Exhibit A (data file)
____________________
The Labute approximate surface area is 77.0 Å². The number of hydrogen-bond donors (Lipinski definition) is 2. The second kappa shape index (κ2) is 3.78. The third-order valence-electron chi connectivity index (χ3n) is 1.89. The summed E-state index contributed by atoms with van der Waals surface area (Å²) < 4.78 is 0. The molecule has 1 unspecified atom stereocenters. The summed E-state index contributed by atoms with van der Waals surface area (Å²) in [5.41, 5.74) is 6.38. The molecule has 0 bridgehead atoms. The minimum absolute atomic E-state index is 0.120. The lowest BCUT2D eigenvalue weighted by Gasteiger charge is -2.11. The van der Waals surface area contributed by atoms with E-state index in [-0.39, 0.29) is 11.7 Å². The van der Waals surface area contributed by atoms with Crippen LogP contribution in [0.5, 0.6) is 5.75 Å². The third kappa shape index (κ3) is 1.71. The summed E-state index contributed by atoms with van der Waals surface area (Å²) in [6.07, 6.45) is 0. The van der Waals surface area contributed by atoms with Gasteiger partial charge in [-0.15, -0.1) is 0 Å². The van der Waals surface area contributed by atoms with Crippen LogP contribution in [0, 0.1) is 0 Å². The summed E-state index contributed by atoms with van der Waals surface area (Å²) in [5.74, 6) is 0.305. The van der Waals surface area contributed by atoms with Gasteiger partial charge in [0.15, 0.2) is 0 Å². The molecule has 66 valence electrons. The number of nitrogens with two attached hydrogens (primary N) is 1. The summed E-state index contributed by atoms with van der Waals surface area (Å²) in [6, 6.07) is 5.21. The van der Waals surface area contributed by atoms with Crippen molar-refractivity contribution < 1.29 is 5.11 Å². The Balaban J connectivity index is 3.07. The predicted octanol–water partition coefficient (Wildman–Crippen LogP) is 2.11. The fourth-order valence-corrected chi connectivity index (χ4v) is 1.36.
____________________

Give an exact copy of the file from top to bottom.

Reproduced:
The Labute approximate surface area is 77.0 Å². The number of hydrogen-bond donors (Lipinski definition) is 2. The second kappa shape index (κ2) is 3.78. The third-order valence-electron chi connectivity index (χ3n) is 1.89. The summed E-state index contributed by atoms with van der Waals surface area (Å²) < 4.78 is 0. The molecule has 1 unspecified atom stereocenters. The summed E-state index contributed by atoms with van der Waals surface area (Å²) in [5.41, 5.74) is 6.38. The molecule has 0 bridgehead atoms. The minimum absolute atomic E-state index is 0.120. The lowest BCUT2D eigenvalue weighted by Gasteiger charge is -2.11. The van der Waals surface area contributed by atoms with E-state index in [-0.39, 0.29) is 11.7 Å². The van der Waals surface area contributed by atoms with Crippen LogP contribution in [0.5, 0.6) is 5.75 Å². The third kappa shape index (κ3) is 1.71. The summed E-state index contributed by atoms with van der Waals surface area (Å²) in [6.07, 6.45) is 0. The van der Waals surface area contributed by atoms with Gasteiger partial charge in [-0.15, -0.1) is 0 Å². The van der Waals surface area contributed by atoms with Crippen LogP contribution in [0, 0.1) is 0 Å². The summed E-state index contributed by atoms with van der Waals surface area (Å²) in [5.74, 6) is 0.305. The van der Waals surface area contributed by atoms with Gasteiger partial charge in [0.15, 0.2) is 0 Å². The molecule has 66 valence electrons. The number of nitrogens with two attached hydrogens (primary N) is 1. The summed E-state index contributed by atoms with van der Waals surface area (Å²) in [6, 6.07) is 5.21. The van der Waals surface area contributed by atoms with Crippen molar-refractivity contribution < 1.29 is 5.11 Å². The Balaban J connectivity index is 3.07. The predicted octanol–water partition coefficient (Wildman–Crippen LogP) is 2.11. The fourth-order valence-corrected chi connectivity index (χ4v) is 1.36.